So which steps should you follow to resolve a CWI problem ?

Contact the insulation company with your concerns – this should be followed up with a site visit.

If you are unsuccessful with the insulation company or the company no longer trades, contact the guarantee agency.

A thermal survey can save thousands of pounds by saving you the cost of extraction. Cold bridging can rectified at very little cost, leaving you with a energy efficient property to enjoy.

For more information regarding thermal survey package and technical support, contact us via the enquiry form below.


Why is ventilation necessary?

All Buildings are built with ventilation in mind, with different types of vents which serve slightly different purposes, however broadly the vents are there to help achieve a few common goals. First the increased air flow provided by the vents should help prevent condensation build up in the home (which can lead to mould). Secondly, older open flue boilers and gas fires rely on good ventilation in the room to create the right environment for the fuel to burn – a lack of oxygen can cause the fuel to burn in a different way which produces harmful by-products. Homes with suspended timber floors will have ground level vents that allow the air to circulate around the floorboards to prevent the floor boards rotting. Finally good ventilation actually improves the quality of the air for the occupants – rooms avoid becoming too stuffy.

When cavity walls are retrofitted with cavity wall insulation, it is quite common for these vents to be inadvertently blocked – but depending on the type of vent this can result in dangerous consequences – so here we are going to look at the different types of vent and let you know which ones should be kept and which ones can be safely closed off.

Floor vents are critical to prevent rotting!

Firstly it is vital that the air vents which are installed to ventilate the area below the floor are not blocked. If these vents have become blocked by debris in the cavity, insulation or have been deliberately sealed using silicone sealant or similar then the air flow beneath a timber floor will be restricted or completely removed which can lead to floor timbers rotting over time.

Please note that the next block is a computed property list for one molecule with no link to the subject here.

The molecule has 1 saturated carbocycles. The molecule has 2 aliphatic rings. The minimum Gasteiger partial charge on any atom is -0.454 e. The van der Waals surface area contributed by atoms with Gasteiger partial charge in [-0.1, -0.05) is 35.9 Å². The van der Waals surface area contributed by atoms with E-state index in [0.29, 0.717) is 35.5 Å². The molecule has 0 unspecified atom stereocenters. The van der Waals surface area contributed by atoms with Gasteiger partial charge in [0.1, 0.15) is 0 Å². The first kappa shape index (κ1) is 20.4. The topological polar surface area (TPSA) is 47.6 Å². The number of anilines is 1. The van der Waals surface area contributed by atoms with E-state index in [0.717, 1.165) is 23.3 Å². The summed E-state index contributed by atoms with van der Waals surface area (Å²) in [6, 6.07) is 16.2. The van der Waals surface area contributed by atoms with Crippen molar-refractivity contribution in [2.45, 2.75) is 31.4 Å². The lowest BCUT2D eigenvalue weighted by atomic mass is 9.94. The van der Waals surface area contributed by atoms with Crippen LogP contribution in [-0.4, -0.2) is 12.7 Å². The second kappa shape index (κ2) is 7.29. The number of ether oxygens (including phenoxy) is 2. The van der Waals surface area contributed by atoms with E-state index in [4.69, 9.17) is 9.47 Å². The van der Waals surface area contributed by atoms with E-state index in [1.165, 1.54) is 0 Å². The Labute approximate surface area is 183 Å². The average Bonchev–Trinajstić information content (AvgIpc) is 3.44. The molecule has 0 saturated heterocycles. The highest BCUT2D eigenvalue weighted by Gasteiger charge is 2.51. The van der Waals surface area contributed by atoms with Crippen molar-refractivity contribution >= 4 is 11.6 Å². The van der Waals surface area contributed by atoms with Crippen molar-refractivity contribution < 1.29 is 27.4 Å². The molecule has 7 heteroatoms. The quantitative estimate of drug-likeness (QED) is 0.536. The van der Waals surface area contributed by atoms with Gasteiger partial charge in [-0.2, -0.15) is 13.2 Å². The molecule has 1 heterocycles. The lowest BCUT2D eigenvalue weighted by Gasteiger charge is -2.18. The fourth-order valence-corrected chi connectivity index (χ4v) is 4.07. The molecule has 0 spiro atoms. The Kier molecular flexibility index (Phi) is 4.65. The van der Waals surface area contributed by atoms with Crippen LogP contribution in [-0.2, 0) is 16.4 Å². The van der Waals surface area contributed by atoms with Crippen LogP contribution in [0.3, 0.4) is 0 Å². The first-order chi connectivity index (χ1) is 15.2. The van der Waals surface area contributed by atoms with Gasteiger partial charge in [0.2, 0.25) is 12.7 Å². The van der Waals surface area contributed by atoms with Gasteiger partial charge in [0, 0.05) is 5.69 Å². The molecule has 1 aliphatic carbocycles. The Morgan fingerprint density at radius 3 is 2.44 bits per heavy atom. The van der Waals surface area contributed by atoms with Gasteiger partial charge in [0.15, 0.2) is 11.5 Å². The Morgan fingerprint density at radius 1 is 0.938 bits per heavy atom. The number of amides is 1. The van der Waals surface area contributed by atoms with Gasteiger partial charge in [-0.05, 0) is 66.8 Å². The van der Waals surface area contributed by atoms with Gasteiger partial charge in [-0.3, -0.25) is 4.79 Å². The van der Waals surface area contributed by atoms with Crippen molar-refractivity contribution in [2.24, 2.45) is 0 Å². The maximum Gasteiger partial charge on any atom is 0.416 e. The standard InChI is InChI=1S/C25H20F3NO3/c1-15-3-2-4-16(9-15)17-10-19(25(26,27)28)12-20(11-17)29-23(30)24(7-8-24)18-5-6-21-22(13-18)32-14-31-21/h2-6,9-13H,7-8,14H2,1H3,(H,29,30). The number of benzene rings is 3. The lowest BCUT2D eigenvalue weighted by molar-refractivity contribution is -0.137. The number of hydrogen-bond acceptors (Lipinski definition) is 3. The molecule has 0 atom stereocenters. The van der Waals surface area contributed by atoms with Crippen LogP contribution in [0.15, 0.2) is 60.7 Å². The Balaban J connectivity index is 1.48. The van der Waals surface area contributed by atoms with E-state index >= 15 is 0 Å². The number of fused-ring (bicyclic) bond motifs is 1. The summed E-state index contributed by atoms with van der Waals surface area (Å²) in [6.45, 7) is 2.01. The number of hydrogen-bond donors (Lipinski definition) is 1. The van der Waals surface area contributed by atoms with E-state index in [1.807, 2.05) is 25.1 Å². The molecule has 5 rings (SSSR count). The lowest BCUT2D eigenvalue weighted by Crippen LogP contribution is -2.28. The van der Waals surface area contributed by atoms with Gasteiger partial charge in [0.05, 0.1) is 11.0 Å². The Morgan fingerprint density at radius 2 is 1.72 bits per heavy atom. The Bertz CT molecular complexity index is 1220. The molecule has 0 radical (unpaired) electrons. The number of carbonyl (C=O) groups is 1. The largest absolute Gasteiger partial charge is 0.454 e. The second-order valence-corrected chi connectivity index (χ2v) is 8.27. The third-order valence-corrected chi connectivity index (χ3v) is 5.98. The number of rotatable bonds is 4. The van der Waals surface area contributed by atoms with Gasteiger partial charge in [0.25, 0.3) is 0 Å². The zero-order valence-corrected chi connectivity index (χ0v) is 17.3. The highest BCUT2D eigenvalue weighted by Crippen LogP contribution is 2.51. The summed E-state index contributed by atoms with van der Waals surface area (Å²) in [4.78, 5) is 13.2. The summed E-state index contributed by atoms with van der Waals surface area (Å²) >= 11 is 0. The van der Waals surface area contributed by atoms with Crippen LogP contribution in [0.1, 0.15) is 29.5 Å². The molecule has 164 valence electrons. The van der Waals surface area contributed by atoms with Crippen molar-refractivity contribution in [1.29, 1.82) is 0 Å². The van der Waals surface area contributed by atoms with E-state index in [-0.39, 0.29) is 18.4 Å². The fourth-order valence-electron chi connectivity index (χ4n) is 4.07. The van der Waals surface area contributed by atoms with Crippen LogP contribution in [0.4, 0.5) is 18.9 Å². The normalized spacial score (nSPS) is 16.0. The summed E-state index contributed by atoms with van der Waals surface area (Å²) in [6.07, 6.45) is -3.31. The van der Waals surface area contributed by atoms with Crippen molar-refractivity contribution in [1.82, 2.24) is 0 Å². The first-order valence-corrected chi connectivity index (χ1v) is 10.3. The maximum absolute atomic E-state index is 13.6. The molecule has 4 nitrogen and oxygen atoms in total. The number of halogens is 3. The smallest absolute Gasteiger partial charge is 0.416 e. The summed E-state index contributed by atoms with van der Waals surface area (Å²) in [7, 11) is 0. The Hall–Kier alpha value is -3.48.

Always keep vents involved in combustion open!

Above floor level the vents do have different purposes, but the most important type of vent is the one involved in helping achieve necessary airflow for combustion – these cannot be blocked ever!

Normally these types of vent are sleeved – meaning that the vent is continuous from the inner skin of bricks to the outer skin – however this isn’t always the case. If the cavity is filled with insulation retrospectively and this type of vent isn’t sleeved then the vent can become blocked with the new insulation – and unfortunately this type of oversight is becoming more and more common from sloppy cavity wall insulation installers. This type of vent should never be sealed from the inside or the outside; the installer needs to perform a spillage test pre and post installation to ensure the vent is still working as intended once the cavity wall insulation gets installed within the cavity.

Likewise, vents that are used to help ventilate rooms with gas or wood burning appliances should always be sleeved if the appliance in question is situated within the room and has a rating of 5kw or more – this  includes open fires. It is the responsibility for the cavity wall installer to install new ventilation via a core vent if there is insufficient ventilation – this needs to be done by the installer prior to them getting on with their main job of filling the cavity with insulation.

Some vents can be blocked with little consequence!

There are types of vent though that are okay to be blocked when cavity wall insulation is installed. There are some vents that are simply there to ventilate the cavity, but obviously when the cavity gets filled with insulation, the ability for air to flow around the cavity is greatly diminished – it is okay for these vents to be blocked.

Likewise, larder vents found in many older properties can safely be blocked – these were commonly found in the kitchen area for preservation of fresh food however most homeowners will have replaced the larder with a modern fridge making this type of vent a little redundant.

Room vents we would recommend to keep open, as they aid ventilation in rooms, which will help avoid the issues highlighted in the opening paragraph, however they can be closed at the customer’s request.

If you feel your home has insufficient vents, or you are worried a vent has been blocked by cavity wall insulation that has been retrofitted within your property – call Extraction4Homes today on 0208 819 9152.